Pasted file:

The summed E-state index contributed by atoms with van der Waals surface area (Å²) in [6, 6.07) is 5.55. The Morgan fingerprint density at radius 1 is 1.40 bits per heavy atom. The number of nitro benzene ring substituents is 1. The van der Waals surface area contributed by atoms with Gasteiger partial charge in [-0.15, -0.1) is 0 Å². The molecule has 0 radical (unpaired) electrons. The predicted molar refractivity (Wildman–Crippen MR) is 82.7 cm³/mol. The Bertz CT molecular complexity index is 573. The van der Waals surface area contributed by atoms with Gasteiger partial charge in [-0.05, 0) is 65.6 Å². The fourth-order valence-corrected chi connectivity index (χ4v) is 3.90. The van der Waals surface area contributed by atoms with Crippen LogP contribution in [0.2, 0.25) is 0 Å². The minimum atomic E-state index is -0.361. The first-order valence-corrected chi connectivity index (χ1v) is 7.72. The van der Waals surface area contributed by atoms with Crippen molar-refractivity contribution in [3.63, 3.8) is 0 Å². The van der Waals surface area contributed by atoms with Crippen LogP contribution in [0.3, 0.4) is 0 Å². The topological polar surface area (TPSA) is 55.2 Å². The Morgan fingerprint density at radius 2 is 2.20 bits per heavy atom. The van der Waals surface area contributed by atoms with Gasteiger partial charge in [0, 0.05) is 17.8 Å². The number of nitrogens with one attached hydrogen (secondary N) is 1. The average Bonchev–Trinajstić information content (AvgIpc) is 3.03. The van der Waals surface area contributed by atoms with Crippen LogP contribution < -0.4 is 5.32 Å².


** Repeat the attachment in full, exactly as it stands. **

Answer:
The summed E-state index contributed by atoms with van der Waals surface area (Å²) in [6, 6.07) is 5.55. The Morgan fingerprint density at radius 1 is 1.40 bits per heavy atom. The number of nitro benzene ring substituents is 1. The van der Waals surface area contributed by atoms with Gasteiger partial charge in [-0.15, -0.1) is 0 Å². The molecule has 0 radical (unpaired) electrons. The predicted molar refractivity (Wildman–Crippen MR) is 82.7 cm³/mol. The Bertz CT molecular complexity index is 573. The van der Waals surface area contributed by atoms with Gasteiger partial charge in [-0.05, 0) is 65.6 Å². The fourth-order valence-corrected chi connectivity index (χ4v) is 3.90. The van der Waals surface area contributed by atoms with Crippen LogP contribution in [0.2, 0.25) is 0 Å². The minimum atomic E-state index is -0.361. The first-order valence-corrected chi connectivity index (χ1v) is 7.72. The van der Waals surface area contributed by atoms with Crippen molar-refractivity contribution in [3.63, 3.8) is 0 Å². The van der Waals surface area contributed by atoms with Crippen LogP contribution in [0.3, 0.4) is 0 Å². The topological polar surface area (TPSA) is 55.2 Å². The Morgan fingerprint density at radius 2 is 2.20 bits per heavy atom. The van der Waals surface area contributed by atoms with Gasteiger partial charge in [0, 0.05) is 17.8 Å². The number of nitrogens with one attached hydrogen (secondary N) is 1. The average Bonchev–Trinajstić information content (AvgIpc) is 3.03. The van der Waals surface area contributed by atoms with Crippen LogP contribution < -0.4 is 5.32 Å².